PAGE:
You can read more here.
Business guru Donald Trump's financial mismanagement cost him $40 million dollars on his overseas golf courses: report
According to a report from Insider, Donald Trump's bumbling mismanagement on the financing of his Scottish golf courses likely cost the former president $40 million due to how he took out his loans.
While there have already been reports that the Trump's golf resort properties have been money-losers for the Trump family, the new report states that he is taking an all-together different financial hit.
Insider reports that Trump properties Turnberry near Glasgow and Trump Golf Links International in Aberdeenshire are "dependent on loans from Trump and US-owned entities to stay afloat," and that some of those loans are problematic due to currency fluctuations.
"Turnberry's parent company Golf Recreation Scotland owes Trump, through various US-registered entities, a total of £113,425,000 (around $160,000,000), according to UK Companies House accounts filed in December." the report states. "Trump International Golf Club Scotland Limited, which owns his Aberdeenshire course, owes Trump £44,400,049, also issued in the form of interest-free loans, according to Companies House accounts."
"The problem is that Trump appears to have created those loans in British pound sterling — as evidenced by the fact they are all displayed as sterling loans on Companies House," Insider's Thomas Colson reported, adding, "Unfortunately for Trump, the British pound has declined significantly in value against the dollar in the period since Trump started issuing loans to his golf courses."
Due to the decline in value of the British pound, Trump's loans, when repaid, " ...to Trump in his native dollar currency, they are going to be worth considerably less than when he issued them."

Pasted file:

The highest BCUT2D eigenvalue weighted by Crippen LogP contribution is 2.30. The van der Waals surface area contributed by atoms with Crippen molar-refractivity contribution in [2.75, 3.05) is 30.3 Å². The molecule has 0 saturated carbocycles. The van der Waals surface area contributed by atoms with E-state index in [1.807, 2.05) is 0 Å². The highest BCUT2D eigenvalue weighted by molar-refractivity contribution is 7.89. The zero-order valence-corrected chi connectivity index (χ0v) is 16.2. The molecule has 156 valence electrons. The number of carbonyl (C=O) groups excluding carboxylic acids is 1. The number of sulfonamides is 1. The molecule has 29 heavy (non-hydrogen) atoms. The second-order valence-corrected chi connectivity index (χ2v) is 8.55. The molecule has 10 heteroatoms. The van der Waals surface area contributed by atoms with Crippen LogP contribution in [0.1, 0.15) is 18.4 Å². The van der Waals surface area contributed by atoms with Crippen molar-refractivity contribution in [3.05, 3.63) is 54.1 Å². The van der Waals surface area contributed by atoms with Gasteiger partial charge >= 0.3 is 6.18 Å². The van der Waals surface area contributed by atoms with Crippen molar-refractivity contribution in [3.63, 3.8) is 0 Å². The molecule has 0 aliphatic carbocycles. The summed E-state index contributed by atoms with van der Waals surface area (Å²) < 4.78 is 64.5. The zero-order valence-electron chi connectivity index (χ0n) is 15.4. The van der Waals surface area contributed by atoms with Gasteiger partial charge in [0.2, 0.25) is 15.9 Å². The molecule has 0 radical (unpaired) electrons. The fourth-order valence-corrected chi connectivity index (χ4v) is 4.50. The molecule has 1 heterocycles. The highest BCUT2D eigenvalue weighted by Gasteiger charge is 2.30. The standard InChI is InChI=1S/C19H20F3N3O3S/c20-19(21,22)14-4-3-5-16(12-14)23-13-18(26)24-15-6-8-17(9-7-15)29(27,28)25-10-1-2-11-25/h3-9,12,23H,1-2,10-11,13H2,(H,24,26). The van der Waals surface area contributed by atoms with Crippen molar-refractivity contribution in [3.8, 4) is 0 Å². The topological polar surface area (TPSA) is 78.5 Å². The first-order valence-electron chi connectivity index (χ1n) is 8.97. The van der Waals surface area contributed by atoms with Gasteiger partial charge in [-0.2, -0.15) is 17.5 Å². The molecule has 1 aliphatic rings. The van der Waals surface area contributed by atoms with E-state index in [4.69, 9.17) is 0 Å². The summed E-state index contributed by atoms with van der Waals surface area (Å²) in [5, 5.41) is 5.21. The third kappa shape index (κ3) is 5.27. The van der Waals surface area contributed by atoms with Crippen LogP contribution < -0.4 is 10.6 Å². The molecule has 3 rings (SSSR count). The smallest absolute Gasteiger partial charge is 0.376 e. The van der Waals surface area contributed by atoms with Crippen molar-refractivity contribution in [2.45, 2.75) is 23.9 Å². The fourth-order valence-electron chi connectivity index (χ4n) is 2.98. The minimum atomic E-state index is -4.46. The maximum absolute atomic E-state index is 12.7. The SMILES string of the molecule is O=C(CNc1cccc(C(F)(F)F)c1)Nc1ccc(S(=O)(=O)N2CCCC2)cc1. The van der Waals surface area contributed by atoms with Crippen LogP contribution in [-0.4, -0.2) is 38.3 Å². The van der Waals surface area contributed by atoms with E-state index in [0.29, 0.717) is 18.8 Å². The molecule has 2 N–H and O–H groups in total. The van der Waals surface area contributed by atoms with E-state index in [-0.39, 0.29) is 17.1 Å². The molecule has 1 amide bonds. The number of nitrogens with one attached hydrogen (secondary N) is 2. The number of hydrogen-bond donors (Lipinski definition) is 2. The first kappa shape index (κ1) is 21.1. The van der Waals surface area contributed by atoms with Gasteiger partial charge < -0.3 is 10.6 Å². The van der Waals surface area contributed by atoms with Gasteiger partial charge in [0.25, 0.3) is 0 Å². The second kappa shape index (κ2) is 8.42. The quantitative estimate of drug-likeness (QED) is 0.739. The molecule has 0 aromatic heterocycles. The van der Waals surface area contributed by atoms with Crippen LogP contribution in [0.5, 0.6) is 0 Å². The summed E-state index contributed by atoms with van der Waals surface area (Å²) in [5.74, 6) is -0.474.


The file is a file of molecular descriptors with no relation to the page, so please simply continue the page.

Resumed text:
According to Stephen Clapham, an investment analyst and founder of financial website Behind the Balance Sheet, Trump has been taking a major hit dating back to last year.
"The pound was worth $1.27 made those calculations, and it has since risen to $1.42 (as of June 9), meaning some of those losses will have been mitigated — but the current figure would still represent a loss amounting to tens of millions of dollars," the report continues. "Those losses, said Clapham, appear to have been the result of Trump's failure to 'hedge' the loans he created. In simple terms, hedging is a common business practice that offsets the risk of price movements like a drop in the value of a currency by fixing the repayment rate for a loan when it is created."
According to Clapham, "The most likely explanation is that Trump has made this loan and incurred a significant loss. It's the simplest explanation and probably the most likely."
The report notes that questions about the loans were not answered by Trump Org officials.